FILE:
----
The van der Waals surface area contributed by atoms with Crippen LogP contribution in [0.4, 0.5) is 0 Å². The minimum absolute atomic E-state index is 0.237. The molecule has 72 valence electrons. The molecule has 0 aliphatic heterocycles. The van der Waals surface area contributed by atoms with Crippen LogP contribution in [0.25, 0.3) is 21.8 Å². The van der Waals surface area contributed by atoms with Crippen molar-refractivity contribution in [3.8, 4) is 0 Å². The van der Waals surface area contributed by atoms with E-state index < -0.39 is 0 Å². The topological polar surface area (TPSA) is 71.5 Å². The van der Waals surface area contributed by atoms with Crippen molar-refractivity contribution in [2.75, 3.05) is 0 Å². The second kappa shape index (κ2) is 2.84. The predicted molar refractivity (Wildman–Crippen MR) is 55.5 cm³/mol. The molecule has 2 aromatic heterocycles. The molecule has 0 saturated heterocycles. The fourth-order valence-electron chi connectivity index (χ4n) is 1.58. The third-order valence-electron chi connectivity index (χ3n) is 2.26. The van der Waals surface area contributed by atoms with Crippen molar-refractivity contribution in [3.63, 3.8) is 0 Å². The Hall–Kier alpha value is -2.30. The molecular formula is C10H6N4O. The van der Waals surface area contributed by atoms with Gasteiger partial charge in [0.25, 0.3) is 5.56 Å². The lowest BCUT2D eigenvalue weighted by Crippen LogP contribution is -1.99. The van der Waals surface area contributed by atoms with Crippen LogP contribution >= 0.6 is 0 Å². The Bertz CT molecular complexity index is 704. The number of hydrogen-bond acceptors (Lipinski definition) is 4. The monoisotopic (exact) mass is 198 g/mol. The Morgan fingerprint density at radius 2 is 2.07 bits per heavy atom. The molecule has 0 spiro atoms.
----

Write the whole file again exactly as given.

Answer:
The van der Waals surface area contributed by atoms with Crippen LogP contribution in [0.4, 0.5) is 0 Å². The minimum absolute atomic E-state index is 0.237. The molecule has 72 valence electrons. The molecule has 0 aliphatic heterocycles. The van der Waals surface area contributed by atoms with Crippen LogP contribution in [0.25, 0.3) is 21.8 Å². The van der Waals surface area contributed by atoms with Crippen molar-refractivity contribution in [3.8, 4) is 0 Å². The van der Waals surface area contributed by atoms with E-state index < -0.39 is 0 Å². The topological polar surface area (TPSA) is 71.5 Å². The van der Waals surface area contributed by atoms with Crippen molar-refractivity contribution in [2.75, 3.05) is 0 Å². The second kappa shape index (κ2) is 2.84. The predicted molar refractivity (Wildman–Crippen MR) is 55.5 cm³/mol. The molecule has 2 aromatic heterocycles. The molecule has 0 saturated heterocycles. The fourth-order valence-electron chi connectivity index (χ4n) is 1.58. The third-order valence-electron chi connectivity index (χ3n) is 2.26. The van der Waals surface area contributed by atoms with Crippen molar-refractivity contribution in [3.63, 3.8) is 0 Å². The Hall–Kier alpha value is -2.30. The molecular formula is C10H6N4O. The van der Waals surface area contributed by atoms with Gasteiger partial charge in [0.25, 0.3) is 5.56 Å². The lowest BCUT2D eigenvalue weighted by Crippen LogP contribution is -1.99. The van der Waals surface area contributed by atoms with Crippen LogP contribution >= 0.6 is 0 Å². The Bertz CT molecular complexity index is 704. The number of hydrogen-bond acceptors (Lipinski definition) is 4. The monoisotopic (exact) mass is 198 g/mol. The Morgan fingerprint density at radius 2 is 2.07 bits per heavy atom. The molecule has 0 spiro atoms.